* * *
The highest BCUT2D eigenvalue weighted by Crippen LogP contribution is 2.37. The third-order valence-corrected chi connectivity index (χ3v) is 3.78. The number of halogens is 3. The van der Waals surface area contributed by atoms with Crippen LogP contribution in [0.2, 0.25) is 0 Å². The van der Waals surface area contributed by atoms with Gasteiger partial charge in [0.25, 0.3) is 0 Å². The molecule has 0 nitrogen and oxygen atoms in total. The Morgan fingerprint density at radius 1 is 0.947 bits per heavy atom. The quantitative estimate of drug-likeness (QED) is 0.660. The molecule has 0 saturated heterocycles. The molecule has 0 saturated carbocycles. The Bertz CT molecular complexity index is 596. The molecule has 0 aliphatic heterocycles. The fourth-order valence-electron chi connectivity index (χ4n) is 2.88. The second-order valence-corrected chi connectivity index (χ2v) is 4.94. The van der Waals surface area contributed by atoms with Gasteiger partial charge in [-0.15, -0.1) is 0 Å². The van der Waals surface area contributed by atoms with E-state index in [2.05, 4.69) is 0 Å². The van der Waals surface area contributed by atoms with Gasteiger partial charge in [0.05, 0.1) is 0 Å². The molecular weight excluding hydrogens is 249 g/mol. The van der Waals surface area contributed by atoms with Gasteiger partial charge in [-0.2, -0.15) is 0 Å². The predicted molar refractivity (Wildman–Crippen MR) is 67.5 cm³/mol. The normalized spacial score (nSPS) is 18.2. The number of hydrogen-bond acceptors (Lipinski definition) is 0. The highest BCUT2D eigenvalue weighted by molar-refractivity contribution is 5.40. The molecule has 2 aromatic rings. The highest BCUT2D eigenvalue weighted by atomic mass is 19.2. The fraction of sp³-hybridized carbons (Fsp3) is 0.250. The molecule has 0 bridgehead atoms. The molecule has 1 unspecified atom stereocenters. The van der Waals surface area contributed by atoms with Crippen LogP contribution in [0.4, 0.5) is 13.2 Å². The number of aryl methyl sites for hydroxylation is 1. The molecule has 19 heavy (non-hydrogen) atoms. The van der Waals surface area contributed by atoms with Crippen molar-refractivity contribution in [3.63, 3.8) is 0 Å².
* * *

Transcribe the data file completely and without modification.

The highest BCUT2D eigenvalue weighted by Crippen LogP contribution is 2.37. The third-order valence-corrected chi connectivity index (χ3v) is 3.78. The number of halogens is 3. The van der Waals surface area contributed by atoms with Crippen LogP contribution in [0.2, 0.25) is 0 Å². The van der Waals surface area contributed by atoms with Gasteiger partial charge in [0.25, 0.3) is 0 Å². The molecule has 0 nitrogen and oxygen atoms in total. The Morgan fingerprint density at radius 1 is 0.947 bits per heavy atom. The quantitative estimate of drug-likeness (QED) is 0.660. The molecule has 0 saturated heterocycles. The molecule has 0 saturated carbocycles. The Bertz CT molecular complexity index is 596. The molecule has 0 aliphatic heterocycles. The fourth-order valence-electron chi connectivity index (χ4n) is 2.88. The second-order valence-corrected chi connectivity index (χ2v) is 4.94. The van der Waals surface area contributed by atoms with Gasteiger partial charge in [-0.15, -0.1) is 0 Å². The van der Waals surface area contributed by atoms with E-state index in [2.05, 4.69) is 0 Å². The van der Waals surface area contributed by atoms with Gasteiger partial charge in [0.05, 0.1) is 0 Å². The molecular weight excluding hydrogens is 249 g/mol. The van der Waals surface area contributed by atoms with Gasteiger partial charge in [-0.2, -0.15) is 0 Å². The predicted molar refractivity (Wildman–Crippen MR) is 67.5 cm³/mol. The normalized spacial score (nSPS) is 18.2. The number of hydrogen-bond acceptors (Lipinski definition) is 0. The highest BCUT2D eigenvalue weighted by molar-refractivity contribution is 5.40. The molecule has 2 aromatic rings. The highest BCUT2D eigenvalue weighted by atomic mass is 19.2. The fraction of sp³-hybridized carbons (Fsp3) is 0.250. The molecule has 0 bridgehead atoms. The molecule has 1 unspecified atom stereocenters. The van der Waals surface area contributed by atoms with Crippen LogP contribution in [0.4, 0.5) is 13.2 Å². The number of aryl methyl sites for hydroxylation is 1. The molecule has 19 heavy (non-hydrogen) atoms. The van der Waals surface area contributed by atoms with Crippen molar-refractivity contribution in [3.63, 3.8) is 0 Å².